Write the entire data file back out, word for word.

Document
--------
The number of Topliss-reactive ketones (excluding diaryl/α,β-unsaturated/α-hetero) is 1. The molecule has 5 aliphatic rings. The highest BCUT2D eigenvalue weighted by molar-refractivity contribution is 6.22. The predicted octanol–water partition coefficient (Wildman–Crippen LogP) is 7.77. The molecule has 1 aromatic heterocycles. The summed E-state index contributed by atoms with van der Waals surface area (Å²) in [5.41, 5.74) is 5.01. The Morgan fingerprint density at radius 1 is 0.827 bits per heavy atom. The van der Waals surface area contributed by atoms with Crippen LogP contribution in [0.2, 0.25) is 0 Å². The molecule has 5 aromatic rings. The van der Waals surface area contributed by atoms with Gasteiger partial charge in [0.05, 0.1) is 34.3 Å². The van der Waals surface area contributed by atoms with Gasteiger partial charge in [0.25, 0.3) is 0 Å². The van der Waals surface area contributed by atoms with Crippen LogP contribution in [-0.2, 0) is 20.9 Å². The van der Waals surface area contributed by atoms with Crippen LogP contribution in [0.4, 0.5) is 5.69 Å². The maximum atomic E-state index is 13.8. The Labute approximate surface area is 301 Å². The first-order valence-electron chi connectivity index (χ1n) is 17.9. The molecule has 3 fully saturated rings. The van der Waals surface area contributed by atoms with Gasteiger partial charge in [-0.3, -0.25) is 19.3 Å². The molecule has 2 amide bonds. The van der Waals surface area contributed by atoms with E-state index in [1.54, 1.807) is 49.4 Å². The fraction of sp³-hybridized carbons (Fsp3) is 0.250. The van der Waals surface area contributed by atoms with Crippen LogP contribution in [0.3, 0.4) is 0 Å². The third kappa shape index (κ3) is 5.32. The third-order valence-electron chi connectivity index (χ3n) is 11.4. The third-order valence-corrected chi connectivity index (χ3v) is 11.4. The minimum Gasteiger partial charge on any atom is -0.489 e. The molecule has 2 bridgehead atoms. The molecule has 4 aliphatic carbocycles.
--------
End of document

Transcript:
The number of Topliss-reactive ketones (excluding diaryl/α,β-unsaturated/α-hetero) is 1. The molecule has 5 aliphatic rings. The highest BCUT2D eigenvalue weighted by molar-refractivity contribution is 6.22. The predicted octanol–water partition coefficient (Wildman–Crippen LogP) is 7.77. The molecule has 1 aromatic heterocycles. The summed E-state index contributed by atoms with van der Waals surface area (Å²) in [5.41, 5.74) is 5.01. The Morgan fingerprint density at radius 1 is 0.827 bits per heavy atom. The van der Waals surface area contributed by atoms with Crippen LogP contribution in [0.2, 0.25) is 0 Å². The molecule has 5 aromatic rings. The van der Waals surface area contributed by atoms with Gasteiger partial charge in [0.05, 0.1) is 34.3 Å². The van der Waals surface area contributed by atoms with Gasteiger partial charge in [0.25, 0.3) is 0 Å². The van der Waals surface area contributed by atoms with Crippen LogP contribution in [-0.2, 0) is 20.9 Å². The van der Waals surface area contributed by atoms with Crippen LogP contribution in [0.4, 0.5) is 5.69 Å². The maximum atomic E-state index is 13.8. The Labute approximate surface area is 301 Å². The first-order valence-electron chi connectivity index (χ1n) is 17.9. The molecule has 3 fully saturated rings. The van der Waals surface area contributed by atoms with Gasteiger partial charge in [-0.3, -0.25) is 19.3 Å². The molecule has 2 amide bonds. The van der Waals surface area contributed by atoms with E-state index in [1.54, 1.807) is 49.4 Å². The fraction of sp³-hybridized carbons (Fsp3) is 0.250. The van der Waals surface area contributed by atoms with Crippen LogP contribution in [0.3, 0.4) is 0 Å². The third kappa shape index (κ3) is 5.32. The third-order valence-electron chi connectivity index (χ3n) is 11.4. The third-order valence-corrected chi connectivity index (χ3v) is 11.4. The minimum Gasteiger partial charge on any atom is -0.489 e. The molecule has 2 bridgehead atoms. The molecule has 4 aliphatic carbocycles.